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Jos   FIND SOME BUSHMEN.   [cu P. vi.

more strongly does he seem to recollect it. Thus, if you say: "1 intend to sleep by the side of the great hill where the river-bed runs close under its foot," he would never recognise the place by the description ; but if you said, " under the tree, a little way on the other side of the place where the black and white ox lowed when the red ox was in front of him, and Koniati dropped his assegai," etc., etc., every savage in the party would understand the exact locality. The Damaras pick out their way step by step; they never dream of taking a course and keeping to it. All their observations are directed to spoors, sticks and stones, and they perpetually look down on the ground and not round about them.

We had, as usual, been such early risers, that plenty of daylight remained, which we occupied in watching the baboons and climbing about their hills. We had made so zigzag a journey that I mapped out this mountainous region very satisfactorily. Towards evening I saw Andersson walking like a chief with a long string of Bushmen at his heels; they had come together on the hill-side, and he brought them to the camp. We lavished favours of tobacco and suchlike things upon them, showed them their faces in a looking-glass that I always carried with me, chiefly for that purpose, and finally succeeded in persuading some of the party to guide me to the next place-Otchikoto. One Bushman was to remain all night as a hostage: the others were to tell his wife, and to bring next day what they required for the journey. I am sure that Bushmen are, generally speaking, hen-pecked. They always consult their wives. The Damaras do not. Our new friend became uneasy at nightfall when his companions had left him alone, so we watched him alternately throughout the night to see that lie did not run away. I do not think the poor fellow slept a wink. I am sure he did not in my watch, for I constantly caught his bright eye gleaming distrustfully round, whilst he pretended to be asleep. In the morning we went on with him, and stopped at a place which was full of grass, about an hour off, till his companions should come to us by a short cut over the hills. After a little time three Blacks vvera aura running from the direction of Otjikongo. As soon as we could make them out clearer, the Bushmen and Damaras all called out "' Ovampo," and so it was.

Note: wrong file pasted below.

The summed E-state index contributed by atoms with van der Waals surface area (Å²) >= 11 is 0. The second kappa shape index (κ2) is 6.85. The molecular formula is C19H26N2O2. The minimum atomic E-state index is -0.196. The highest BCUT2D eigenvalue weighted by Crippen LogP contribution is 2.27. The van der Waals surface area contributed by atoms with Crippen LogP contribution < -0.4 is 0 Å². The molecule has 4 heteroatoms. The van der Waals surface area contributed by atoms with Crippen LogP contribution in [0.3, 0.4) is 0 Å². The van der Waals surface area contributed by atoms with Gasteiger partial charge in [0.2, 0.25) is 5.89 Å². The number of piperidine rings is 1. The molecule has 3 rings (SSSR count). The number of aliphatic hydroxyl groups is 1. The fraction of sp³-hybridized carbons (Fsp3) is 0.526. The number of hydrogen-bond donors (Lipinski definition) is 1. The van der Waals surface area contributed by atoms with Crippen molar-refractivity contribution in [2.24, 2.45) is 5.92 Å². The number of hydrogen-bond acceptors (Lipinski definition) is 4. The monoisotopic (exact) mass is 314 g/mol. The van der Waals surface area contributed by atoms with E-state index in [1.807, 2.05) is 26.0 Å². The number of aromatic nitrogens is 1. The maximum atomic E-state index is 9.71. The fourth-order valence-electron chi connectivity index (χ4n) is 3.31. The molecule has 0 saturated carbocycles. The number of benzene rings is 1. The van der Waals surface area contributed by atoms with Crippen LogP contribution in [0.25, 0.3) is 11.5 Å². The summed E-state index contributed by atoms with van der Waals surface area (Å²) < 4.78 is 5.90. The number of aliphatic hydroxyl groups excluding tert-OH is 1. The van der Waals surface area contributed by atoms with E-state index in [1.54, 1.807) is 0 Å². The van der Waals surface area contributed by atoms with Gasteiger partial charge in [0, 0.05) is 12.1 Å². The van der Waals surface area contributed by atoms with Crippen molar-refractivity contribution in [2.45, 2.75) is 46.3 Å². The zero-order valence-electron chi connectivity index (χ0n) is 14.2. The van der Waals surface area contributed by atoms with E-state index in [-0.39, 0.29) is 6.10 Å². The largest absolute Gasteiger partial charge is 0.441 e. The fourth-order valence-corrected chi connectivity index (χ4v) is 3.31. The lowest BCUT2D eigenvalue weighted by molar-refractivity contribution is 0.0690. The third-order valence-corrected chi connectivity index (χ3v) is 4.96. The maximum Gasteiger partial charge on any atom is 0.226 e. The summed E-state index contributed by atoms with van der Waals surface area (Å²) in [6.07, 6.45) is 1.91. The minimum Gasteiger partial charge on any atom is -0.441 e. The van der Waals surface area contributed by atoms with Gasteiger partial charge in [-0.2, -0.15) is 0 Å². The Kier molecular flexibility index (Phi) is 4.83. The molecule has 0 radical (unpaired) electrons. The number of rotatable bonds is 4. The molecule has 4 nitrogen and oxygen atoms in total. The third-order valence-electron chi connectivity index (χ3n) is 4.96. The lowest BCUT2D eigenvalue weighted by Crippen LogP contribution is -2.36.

They were part of the long-expected caravan which had arrived immediately after we had started, and as our spoors and way of camping of course excited the greatest curiosity among them, three